28. Hofman, J., & Samson, R. (2014). Biomagnetic monitoring as a validation tool for local air quality models: a case study for an urban street canyon. Environment International, 70, 50–61.CrossRefGoogle Scholar
  29. Hofman, J., Stokkaer, I., Snauwaert, L., & Samson, R. (2013). Spatial distribution assessment of particulate matter in an urban street canyon using biomagnetic leaf monitoring of tree crown deposited particles. Environmental Pollution, 183, 123–132.CrossRefGoogle Scholar
  30. Hofman, J., Wuyts, K., Van Wittenberghe, S., & Samson, R. (2014). On the temporal variation of leaf magnetic parameters: seasonal accumulation of leaf-deposited and leaf-encapsulated particles of a roadside tree crown. Science of the Total Environment, 493, 766–772.CrossRefGoogle Scholar
  31. Hofman, J., Maher, B. A., Muxworthy, A. R., Wuyts, K., Castanheiro, A., & Samson, R. (2017). Biomagnetic monitoring of atmospheric pollution: a review of magnetic signatures from biological sensors. Environmental Science & Technology, 51(12), 6648–6664.CrossRefGoogle Scholar
  32. Hsu, S.-C., Liu, S. C., Jeng, W.-L., Lin, F.-J., Huang, Y.-T., Lung, S.-C. C., Liu, T.-H., & Tu, J.-Y. (2005). Variations of Cd/Pb and Zn/Pb ratios in Taipei aerosols reflecting long-range transport or local pollution emissions. Science of the Total Environment, 347(1), 111–121.CrossRefGoogle Scholar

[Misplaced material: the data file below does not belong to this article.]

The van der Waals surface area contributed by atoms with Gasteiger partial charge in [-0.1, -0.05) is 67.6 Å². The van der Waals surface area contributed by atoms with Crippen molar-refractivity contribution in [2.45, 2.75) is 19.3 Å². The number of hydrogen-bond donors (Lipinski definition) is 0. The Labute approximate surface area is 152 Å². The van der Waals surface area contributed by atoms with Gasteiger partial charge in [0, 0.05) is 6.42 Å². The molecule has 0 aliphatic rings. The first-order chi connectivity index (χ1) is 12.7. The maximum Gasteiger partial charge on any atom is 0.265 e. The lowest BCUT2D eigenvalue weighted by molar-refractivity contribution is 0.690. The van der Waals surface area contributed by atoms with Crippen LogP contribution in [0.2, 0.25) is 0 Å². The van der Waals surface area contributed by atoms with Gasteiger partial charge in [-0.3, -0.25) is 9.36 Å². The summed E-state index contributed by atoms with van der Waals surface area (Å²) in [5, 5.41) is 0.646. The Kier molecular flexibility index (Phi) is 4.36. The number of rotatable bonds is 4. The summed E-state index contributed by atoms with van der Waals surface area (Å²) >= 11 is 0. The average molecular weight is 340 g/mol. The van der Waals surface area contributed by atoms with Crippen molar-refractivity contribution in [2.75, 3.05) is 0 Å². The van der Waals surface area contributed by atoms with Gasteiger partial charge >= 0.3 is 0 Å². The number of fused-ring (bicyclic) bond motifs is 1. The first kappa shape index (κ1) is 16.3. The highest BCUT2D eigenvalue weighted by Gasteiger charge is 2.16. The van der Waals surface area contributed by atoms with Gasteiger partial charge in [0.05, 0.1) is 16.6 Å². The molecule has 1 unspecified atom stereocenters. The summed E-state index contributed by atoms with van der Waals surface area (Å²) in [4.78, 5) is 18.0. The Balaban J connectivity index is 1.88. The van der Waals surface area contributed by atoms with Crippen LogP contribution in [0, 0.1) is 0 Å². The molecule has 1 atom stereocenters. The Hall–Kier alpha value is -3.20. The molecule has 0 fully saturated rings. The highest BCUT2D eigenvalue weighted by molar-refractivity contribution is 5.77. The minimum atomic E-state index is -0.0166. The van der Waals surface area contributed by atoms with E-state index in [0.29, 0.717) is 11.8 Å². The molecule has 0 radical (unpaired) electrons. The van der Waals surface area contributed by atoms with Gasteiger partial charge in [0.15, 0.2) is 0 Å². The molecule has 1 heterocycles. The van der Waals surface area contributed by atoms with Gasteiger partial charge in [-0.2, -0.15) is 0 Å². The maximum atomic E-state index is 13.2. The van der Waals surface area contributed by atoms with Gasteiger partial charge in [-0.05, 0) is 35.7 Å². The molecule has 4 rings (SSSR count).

33. Ito, K., Mathes, R., Ross, Z., Nádas, A., Thurston, G., & Matte, T. (2011). Fine particulate matter constituents associated with cardiovascular hospitalizations and mortality in New York City. Environmental Health Perspectives, 119(4), 467–473.CrossRefGoogle Scholar
  34. Jackson, M., & Solheid, P. (2010). On the quantitative analysis and evaluation of magnetic hysteresis data. Geochemistry, Geophysics, Geosystems, 11(4).Google Scholar
  35. Kardel, F., Wuyts, K., Maher, B., Hansard, R., & Samson, R. (2011). Leaf saturation isothermal remanent magnetization (SIRM) as a proxy for particulate matter monitoring: inter-species differences and in-season variation. Atmospheric Environment, 45(29), 5164–5171.CrossRefGoogle Scholar
  36. Kardel, F., Wuyts, K., Maher, B., & Samson, R. (2012). Intra-urban spatial variation of magnetic particles: monitoring via leaf saturation isothermal remanent magnetisation (SIRM). Atmospheric Environment, 55, 111–120.CrossRefGoogle Scholar
  37. Kim, E., Hopke, P. K., Pinto, J. P., & Wilson, W. E. (2005). Spatial variability of fine particle mass, components, and source contributions during the regional air pollution study in St. Louis. Environmental Science & Technology, 39(11), 4172–4179.CrossRefGoogle Scholar
  38. Könczöl, M., Ebeling, S., Goldenberg, E., Treude, F., Gminski, R., Gieré, R., Grobéty, B., Rothen-Rutishauser, B., Merfort, I., & Mersch-Sundermann, V. (2011). Cytotoxicity and genotoxicity of size-fractionated iron oxide (magnetite) in A549 human lung epithelial cells: role of ROS, JNK, and NF-κB. Chemical Research in Toxicology, 24(9), 1460–1475.CrossRefGoogle Scholar
  39. Krämer, U., Herder, C., Sugiri, D., Strassburger, K., Schikowski, T., Ranft, U., & Rathmann, W. (2010). Traffic-related air pollution and incident type 2 diabetes: results from the SALIA cohort study. Environmental Health Perspectives, 118(9), 1273–1279.CrossRefGoogle Scholar
  40. Laden, F., Neas, L. M., Dockery, D. W., & Schwartz, J. (2000). Association of fine particulate matter from different sources with daily mortality in six US cities. Environmental Health Perspectives, 108(10), 941–947.CrossRefGoogle Scholar